|August 1, 2004
Research presented at a recent international conference on Alzheimer's disease found that minority groups in the U.S. may be particularly susceptible to the ravages of Alzheimer's disease. One study found that, on average, Hispanics began to show symptoms of Alzheimer's nearly seven years earlier than their white counterparts. Another reported that middle-aged blacks are much more likely to suffer from the disease than whites of the same age.
One of those studies, from the University of Pennsylvania, involved people being treated at clinics in New York, Philadelphia, and two towns in California. It found that among Spanish-speaking Hispanics, symptoms of Alzheimer's first appeared, on average, around age 67. Among whites, symptoms tended to appear much later, around age 73.
"We were continually surprised at the young age," said Dr. Christopher Clark, associate director of the University of Pennsylvania School of Medicine. "It was not uncommon for them to be in their 50s or early 60s."
In another study, researchers found that among 37,000 men and women living in South Carolina, blacks aged 55 to 64 were more than three times as likely as whites to suffer from Alzheimer's. Among blacks aged 65 to 84, the rate was more than double.
Researchers cite several possible reasons for the higher rate of Alzheimer's in minority populations. Dr. James Laditka of the University of South Carolina, for example, noted that blacks tend to have less formal education and greater rates of high blood pressure than their white counterparts. Both factors increase the risk for developing Alzheimer's, research has shown. Higher rates of stress, obesity, and high cholesterol (known risk factors for Alzheimer's disease) as well as poor medical care all more common in minority populations also raise the risk of Alzheimer's, the researchers said.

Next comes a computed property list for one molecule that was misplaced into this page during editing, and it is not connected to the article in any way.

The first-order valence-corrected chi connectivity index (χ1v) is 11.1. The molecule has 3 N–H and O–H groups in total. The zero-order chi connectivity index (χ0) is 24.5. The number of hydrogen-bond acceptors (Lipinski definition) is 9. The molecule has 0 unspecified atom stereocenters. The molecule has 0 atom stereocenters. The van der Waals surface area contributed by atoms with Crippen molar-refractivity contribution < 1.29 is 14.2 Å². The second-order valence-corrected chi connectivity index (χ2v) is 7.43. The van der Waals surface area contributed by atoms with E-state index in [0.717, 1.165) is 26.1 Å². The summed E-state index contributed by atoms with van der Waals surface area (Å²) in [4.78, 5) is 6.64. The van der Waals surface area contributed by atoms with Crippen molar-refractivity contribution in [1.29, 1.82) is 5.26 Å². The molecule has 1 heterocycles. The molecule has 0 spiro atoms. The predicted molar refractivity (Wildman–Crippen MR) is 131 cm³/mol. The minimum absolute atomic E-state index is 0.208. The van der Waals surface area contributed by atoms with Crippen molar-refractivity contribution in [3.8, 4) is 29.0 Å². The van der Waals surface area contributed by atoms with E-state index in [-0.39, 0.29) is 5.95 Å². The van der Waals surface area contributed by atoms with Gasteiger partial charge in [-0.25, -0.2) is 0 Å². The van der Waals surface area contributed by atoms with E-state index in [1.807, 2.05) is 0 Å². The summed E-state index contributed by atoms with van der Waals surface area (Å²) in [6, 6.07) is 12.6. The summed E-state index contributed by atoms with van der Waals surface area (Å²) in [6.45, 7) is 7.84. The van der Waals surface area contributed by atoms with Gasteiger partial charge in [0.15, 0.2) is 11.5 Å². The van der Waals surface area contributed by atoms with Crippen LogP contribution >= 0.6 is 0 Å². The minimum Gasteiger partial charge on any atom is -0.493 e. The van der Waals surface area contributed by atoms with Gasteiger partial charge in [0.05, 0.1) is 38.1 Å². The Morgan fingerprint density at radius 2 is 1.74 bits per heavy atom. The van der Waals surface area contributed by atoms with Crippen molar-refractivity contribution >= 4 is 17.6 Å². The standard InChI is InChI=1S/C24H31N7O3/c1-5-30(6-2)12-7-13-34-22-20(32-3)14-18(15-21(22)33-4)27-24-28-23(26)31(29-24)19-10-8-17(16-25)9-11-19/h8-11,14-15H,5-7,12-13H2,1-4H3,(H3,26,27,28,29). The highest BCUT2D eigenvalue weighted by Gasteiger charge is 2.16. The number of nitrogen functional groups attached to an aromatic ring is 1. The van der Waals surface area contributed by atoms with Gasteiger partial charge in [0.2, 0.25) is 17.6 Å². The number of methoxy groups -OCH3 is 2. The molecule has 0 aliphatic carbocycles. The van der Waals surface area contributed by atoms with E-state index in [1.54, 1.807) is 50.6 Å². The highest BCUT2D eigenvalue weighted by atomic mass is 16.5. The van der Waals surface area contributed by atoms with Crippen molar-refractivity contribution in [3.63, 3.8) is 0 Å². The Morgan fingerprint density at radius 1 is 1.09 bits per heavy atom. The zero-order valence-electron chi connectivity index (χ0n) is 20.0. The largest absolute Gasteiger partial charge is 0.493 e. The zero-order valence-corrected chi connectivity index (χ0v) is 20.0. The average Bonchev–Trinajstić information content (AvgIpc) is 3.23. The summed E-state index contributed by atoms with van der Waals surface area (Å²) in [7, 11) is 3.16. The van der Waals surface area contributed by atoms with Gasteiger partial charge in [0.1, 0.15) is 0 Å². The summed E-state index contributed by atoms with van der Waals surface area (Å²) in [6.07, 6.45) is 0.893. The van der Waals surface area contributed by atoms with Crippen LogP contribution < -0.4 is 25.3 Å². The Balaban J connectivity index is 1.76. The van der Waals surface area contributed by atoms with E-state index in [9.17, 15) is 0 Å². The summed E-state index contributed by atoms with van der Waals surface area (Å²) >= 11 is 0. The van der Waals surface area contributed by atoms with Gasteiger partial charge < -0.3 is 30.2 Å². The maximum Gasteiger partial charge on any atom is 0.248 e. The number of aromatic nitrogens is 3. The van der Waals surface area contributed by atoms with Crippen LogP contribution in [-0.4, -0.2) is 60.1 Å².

"Studies like this should serve as a wake-up call to Congress and the nation," said James Jackson, of the University of Michigan. "As minority populations get older, we will see a dramatic rise in their incidence of Alzheimer's disease."
The Fisher Center for Alzheimer's Research funds basic research into the cause, care, and cure of Alzheimer's disease. Although no cure is yet available, effective treatments are critical for slowing and even reversing the disease. An estimated 4.5 million Americans currently suffers from Alzheimer's disease, and that number is expected to possibly triple in the coming decades. As America's ethnically diverse population continues to age, the search for a cure becomes ever more critical.
Presentations at the Ninth International Conference on Alzheimer's Disease and Related Disorders, Philadelphia, PA, July 17 - 22, 2004.
August 1, 2004